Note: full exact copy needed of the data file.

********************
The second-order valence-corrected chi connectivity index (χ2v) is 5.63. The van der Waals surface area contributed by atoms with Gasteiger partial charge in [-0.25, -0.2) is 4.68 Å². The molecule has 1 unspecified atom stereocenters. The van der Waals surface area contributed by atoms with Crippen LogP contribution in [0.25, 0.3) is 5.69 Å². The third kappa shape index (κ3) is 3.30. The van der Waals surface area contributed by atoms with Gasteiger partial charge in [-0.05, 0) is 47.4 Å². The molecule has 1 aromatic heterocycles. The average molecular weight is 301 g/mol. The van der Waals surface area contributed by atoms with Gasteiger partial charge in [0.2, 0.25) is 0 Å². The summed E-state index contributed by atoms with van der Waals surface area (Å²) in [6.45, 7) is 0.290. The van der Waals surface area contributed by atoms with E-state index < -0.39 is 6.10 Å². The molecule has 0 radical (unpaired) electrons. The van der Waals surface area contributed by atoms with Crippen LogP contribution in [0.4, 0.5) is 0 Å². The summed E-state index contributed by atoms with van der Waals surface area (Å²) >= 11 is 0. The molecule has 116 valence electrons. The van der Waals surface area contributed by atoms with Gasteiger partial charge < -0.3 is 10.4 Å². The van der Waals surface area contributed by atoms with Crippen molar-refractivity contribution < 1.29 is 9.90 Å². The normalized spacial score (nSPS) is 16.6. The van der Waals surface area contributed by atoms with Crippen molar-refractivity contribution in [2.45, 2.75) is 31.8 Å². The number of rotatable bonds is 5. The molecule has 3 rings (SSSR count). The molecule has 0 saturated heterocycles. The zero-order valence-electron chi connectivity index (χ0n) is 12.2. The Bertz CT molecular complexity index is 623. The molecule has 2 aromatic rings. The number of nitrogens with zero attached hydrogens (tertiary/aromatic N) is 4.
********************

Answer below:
The second-order valence-corrected chi connectivity index (χ2v) is 5.63. The van der Waals surface area contributed by atoms with Gasteiger partial charge in [-0.25, -0.2) is 4.68 Å². The molecule has 1 unspecified atom stereocenters. The van der Waals surface area contributed by atoms with Crippen LogP contribution in [0.25, 0.3) is 5.69 Å². The third kappa shape index (κ3) is 3.30. The van der Waals surface area contributed by atoms with Gasteiger partial charge in [-0.05, 0) is 47.4 Å². The molecule has 1 aromatic heterocycles. The average molecular weight is 301 g/mol. The van der Waals surface area contributed by atoms with Gasteiger partial charge in [0.2, 0.25) is 0 Å². The summed E-state index contributed by atoms with van der Waals surface area (Å²) in [6.45, 7) is 0.290. The van der Waals surface area contributed by atoms with E-state index < -0.39 is 6.10 Å². The molecule has 0 radical (unpaired) electrons. The van der Waals surface area contributed by atoms with Crippen LogP contribution in [0.4, 0.5) is 0 Å². The summed E-state index contributed by atoms with van der Waals surface area (Å²) >= 11 is 0. The molecule has 116 valence electrons. The van der Waals surface area contributed by atoms with Gasteiger partial charge < -0.3 is 10.4 Å². The van der Waals surface area contributed by atoms with Crippen molar-refractivity contribution < 1.29 is 9.90 Å². The normalized spacial score (nSPS) is 16.6. The van der Waals surface area contributed by atoms with Crippen molar-refractivity contribution in [2.45, 2.75) is 31.8 Å². The number of rotatable bonds is 5. The molecule has 3 rings (SSSR count). The molecule has 0 saturated heterocycles. The zero-order valence-electron chi connectivity index (χ0n) is 12.2. The Bertz CT molecular complexity index is 623. The molecule has 2 aromatic rings. The number of nitrogens with zero attached hydrogens (tertiary/aromatic N) is 4.